Israel Thanks US for Targeting Int’l Criminal Court Probe: ‘This Court Has Lost its Way’

By Patrick Goodenough | March 21, 2019 | 5:02 AM EDT

Israeli Prime Minister Binyamin Netanyahu speaks alongside Secretary of State Mike Pompeo in Jerusalem on Wednesday, March 20, 2019. (Screen capture: YouTube)

(CNSNews.com) – Israeli Prime Minister Binyamin Netanyahu thanked the Trump administration Wednesday for its decision to bar admission to anyone involved in an International Criminal Court probe into alleged U.S. abuses in Afghanistan.

Israel and others share U.S. concerns that “this court has lost its way,” he said.

“Instead of dealing with mass atrocities, the court engages in unwarranted and politicized efforts to target the states that are committed to the rule of law and that have not joined the court,” Netanyahu said during a joint appearance in Jerusalem with Secretary of State Mike Pompeo.

“It’s exact opposite of what it should be doing.”

Netanyahu said the fact Pompeo had spoken out against that was “of stellar importance.”

“I thank the United States for taking the moral and necessary steps to protect the citizens of both our countries against this outrageous distortion of international law.”

Neither the U.S. nor Israel ratified the ICC’s founding Rome Statute, which was adopted in 1998 and came into effect in 2002.

Washington’s key concern was that troops stationed abroad could find themselves hauled before the tribunal. President Clinton signed the treaty, but chose not to seek Senate advice and consent. The George W. Bush administration then signed more than 100 agreements with nations undertaking not to surrender U.S. citizens to the ICC without U.S. consent.

Israel, although an early proponent of the initiative, walked away over the decision to classify Jewish settlement on disputed territory (“the transfer of an occupying power’s population into a territory it occupies”) as a war crime punishable by the court.

Of ten situations currently undergoing “preliminary examination” by the ICC prosecutor’s office, those focusing on Afghanistan and the disputed territories are among the most politically sensitive:

--Allegations of war crimes and crimes against humanity by U.S. troops and CIA personnel in Afghanistan and at secret facilities in eastern Europe since 2002-3

--Allegations of war crimes committed by Israeli personnel in “the occupied Palestinian territory, including East Jerusalem,” since a mid-2014 date that marked the run-up to the Israel-Hamas conflict that year.

The International Criminal Court in The Hague, The Netherlands. (Photo by Michel Porro/Getty Images)

On Friday, Pompeo announced that the U.S. will bar entry to and withhold visas from anyone “directly responsible for any ICC investigation of U.S. personnel,” and that those restrictions may also be applied “to deter ICC efforts to pursue” personnel of allies, including Israelis, without their consent.

“We are determined to protect the American and allied military and civilian personnel from living in fear of unjust prosecution for actions taken to defend our great nation,” he said.

The action followed a warning by National Security Advisor John Bolton last fall, that the U.S. not only would not cooperate with the court, but would take punitive measures if it pursues U.S. citizens.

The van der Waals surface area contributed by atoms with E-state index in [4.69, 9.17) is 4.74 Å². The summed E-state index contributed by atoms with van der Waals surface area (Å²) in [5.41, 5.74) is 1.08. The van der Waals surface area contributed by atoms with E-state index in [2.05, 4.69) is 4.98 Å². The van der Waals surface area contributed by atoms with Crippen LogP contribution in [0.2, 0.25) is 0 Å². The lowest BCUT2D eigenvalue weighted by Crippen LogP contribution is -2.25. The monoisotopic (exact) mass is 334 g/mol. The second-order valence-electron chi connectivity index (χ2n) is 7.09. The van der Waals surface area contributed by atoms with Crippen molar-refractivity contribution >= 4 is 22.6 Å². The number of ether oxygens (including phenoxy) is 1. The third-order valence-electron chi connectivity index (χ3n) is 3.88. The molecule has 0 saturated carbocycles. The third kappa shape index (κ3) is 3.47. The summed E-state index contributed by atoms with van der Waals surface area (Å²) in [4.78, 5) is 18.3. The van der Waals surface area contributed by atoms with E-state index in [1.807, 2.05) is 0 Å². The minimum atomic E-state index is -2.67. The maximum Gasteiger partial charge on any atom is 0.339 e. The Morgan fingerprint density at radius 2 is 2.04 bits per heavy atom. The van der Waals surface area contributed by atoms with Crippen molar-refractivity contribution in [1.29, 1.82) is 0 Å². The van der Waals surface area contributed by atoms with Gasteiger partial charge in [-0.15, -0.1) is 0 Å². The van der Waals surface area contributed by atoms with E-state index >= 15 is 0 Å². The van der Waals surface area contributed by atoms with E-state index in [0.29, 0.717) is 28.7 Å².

The U.S. would “not sit quietly” if the ICC continues action against Israel or other allies, Bolton said at the time. (Another ICC preliminary probe deals with allegations of war crimes by British personnel during the Iraq War.)

Cooperation prohibited under US law

While the U.S. and Israel are not party to the Rome Statute, Afghanistan is, and in 2015 the “State of Palestine” was allowed to join despite not being a sovereign entity. Two weeks later the court’s chief prosecutor in The Hague launched a “preliminary examination into the situation in Palestine.”

The ICC’s Afghanistan probe relates to allegations of “torture, outrages upon personal dignity and rape and other forms of sexual violence” by U.S. military personnel in Afghanistan, and by CIA personnel in Afghanistan and at covert facilities in Poland, Romania and Lithuania.

The investigation is also looking into alleged abuses by the Taliban and Haqqani network terrorist groups, and by the Afghan armed forces.

Apart from the fact that the U.S. is not a party to the ICC treaty, U.S. law also forbids cooperation with the tribunal.

The American Service Members’ Protection Act, signed by Bush in 2002, prohibits the use of federal funds “for the purpose of assisting the investigation, arrest, detention, extradition, or prosecution of any United States citizen or permanent resident alien by the International Criminal Court.”

Under the Rome Statute’s “principle of complementarity,” the ICC may exercise jurisdiction only where national legal systems fail to do so, or when they are unwilling or unable genuinely to prosecute.

In 2006, the Bush administration reported to a U.N. body in Geneva that it had carried out more than 600 criminal investigations into alleged mistreatment by personnel in the campaign against terrorism. It said more than 250 individuals had been held accountable for detainee abuse, with punishments including prison terms of up to ten years.

Reacting to Pompeo’s announcement, the president of the ICC Assembly of the 122 countries now party to the treaty, P-Gon Kwon of South Korea, said the ICC is “non-political.”

The assembly was committed to preserve the ICC’s integrity, “undeterred by any threats against the court, its officials and those cooperating with it,” he said.

Patrick Goodenough
Patrick Goodenough
Spencer Journalism Fellow

Sponsored Links